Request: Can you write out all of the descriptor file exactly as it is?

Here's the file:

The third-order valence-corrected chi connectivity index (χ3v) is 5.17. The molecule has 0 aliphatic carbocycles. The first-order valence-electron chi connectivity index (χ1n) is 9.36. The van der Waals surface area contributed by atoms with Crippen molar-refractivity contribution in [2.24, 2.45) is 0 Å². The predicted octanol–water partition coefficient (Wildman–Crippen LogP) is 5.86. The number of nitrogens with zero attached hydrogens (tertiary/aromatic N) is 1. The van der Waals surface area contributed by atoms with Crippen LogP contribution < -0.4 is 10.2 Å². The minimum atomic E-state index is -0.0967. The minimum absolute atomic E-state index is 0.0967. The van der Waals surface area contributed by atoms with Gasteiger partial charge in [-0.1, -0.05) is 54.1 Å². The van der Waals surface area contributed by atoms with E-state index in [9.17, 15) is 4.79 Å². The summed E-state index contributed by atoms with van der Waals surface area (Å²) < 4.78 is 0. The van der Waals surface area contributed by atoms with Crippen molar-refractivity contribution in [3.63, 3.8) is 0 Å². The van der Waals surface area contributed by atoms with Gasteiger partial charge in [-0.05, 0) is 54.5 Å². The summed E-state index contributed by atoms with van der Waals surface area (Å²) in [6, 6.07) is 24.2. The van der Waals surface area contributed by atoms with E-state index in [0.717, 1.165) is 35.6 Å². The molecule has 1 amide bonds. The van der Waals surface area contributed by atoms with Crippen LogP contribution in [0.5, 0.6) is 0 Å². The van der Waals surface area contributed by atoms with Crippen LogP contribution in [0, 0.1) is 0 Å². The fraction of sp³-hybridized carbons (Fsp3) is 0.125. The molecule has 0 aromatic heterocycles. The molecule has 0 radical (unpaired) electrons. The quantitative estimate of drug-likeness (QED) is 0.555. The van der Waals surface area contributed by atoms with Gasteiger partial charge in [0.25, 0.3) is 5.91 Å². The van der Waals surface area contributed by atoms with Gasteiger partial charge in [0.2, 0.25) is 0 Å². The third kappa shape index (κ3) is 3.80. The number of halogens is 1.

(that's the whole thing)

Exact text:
The third-order valence-corrected chi connectivity index (χ3v) is 5.17. The molecule has 0 aliphatic carbocycles. The first-order valence-electron chi connectivity index (χ1n) is 9.36. The van der Waals surface area contributed by atoms with Crippen molar-refractivity contribution in [2.24, 2.45) is 0 Å². The predicted octanol–water partition coefficient (Wildman–Crippen LogP) is 5.86. The number of nitrogens with zero attached hydrogens (tertiary/aromatic N) is 1. The van der Waals surface area contributed by atoms with Crippen LogP contribution < -0.4 is 10.2 Å². The minimum atomic E-state index is -0.0967. The minimum absolute atomic E-state index is 0.0967. The van der Waals surface area contributed by atoms with Gasteiger partial charge in [-0.1, -0.05) is 54.1 Å². The van der Waals surface area contributed by atoms with E-state index in [9.17, 15) is 4.79 Å². The summed E-state index contributed by atoms with van der Waals surface area (Å²) < 4.78 is 0. The van der Waals surface area contributed by atoms with Crippen molar-refractivity contribution in [3.63, 3.8) is 0 Å². The van der Waals surface area contributed by atoms with Gasteiger partial charge in [-0.05, 0) is 54.5 Å². The summed E-state index contributed by atoms with van der Waals surface area (Å²) in [6, 6.07) is 24.2. The van der Waals surface area contributed by atoms with E-state index in [0.717, 1.165) is 35.6 Å². The molecule has 1 amide bonds. The van der Waals surface area contributed by atoms with Crippen LogP contribution in [0.5, 0.6) is 0 Å². The van der Waals surface area contributed by atoms with Crippen LogP contribution in [0, 0.1) is 0 Å². The fraction of sp³-hybridized carbons (Fsp3) is 0.125. The molecule has 0 aromatic heterocycles. The molecule has 0 radical (unpaired) electrons. The quantitative estimate of drug-likeness (QED) is 0.555. The van der Waals surface area contributed by atoms with Gasteiger partial charge in [0.25, 0.3) is 5.91 Å². The van der Waals surface area contributed by atoms with Gasteiger partial charge in [0.2, 0.25) is 0 Å². The third kappa shape index (κ3) is 3.80. The number of halogens is 1.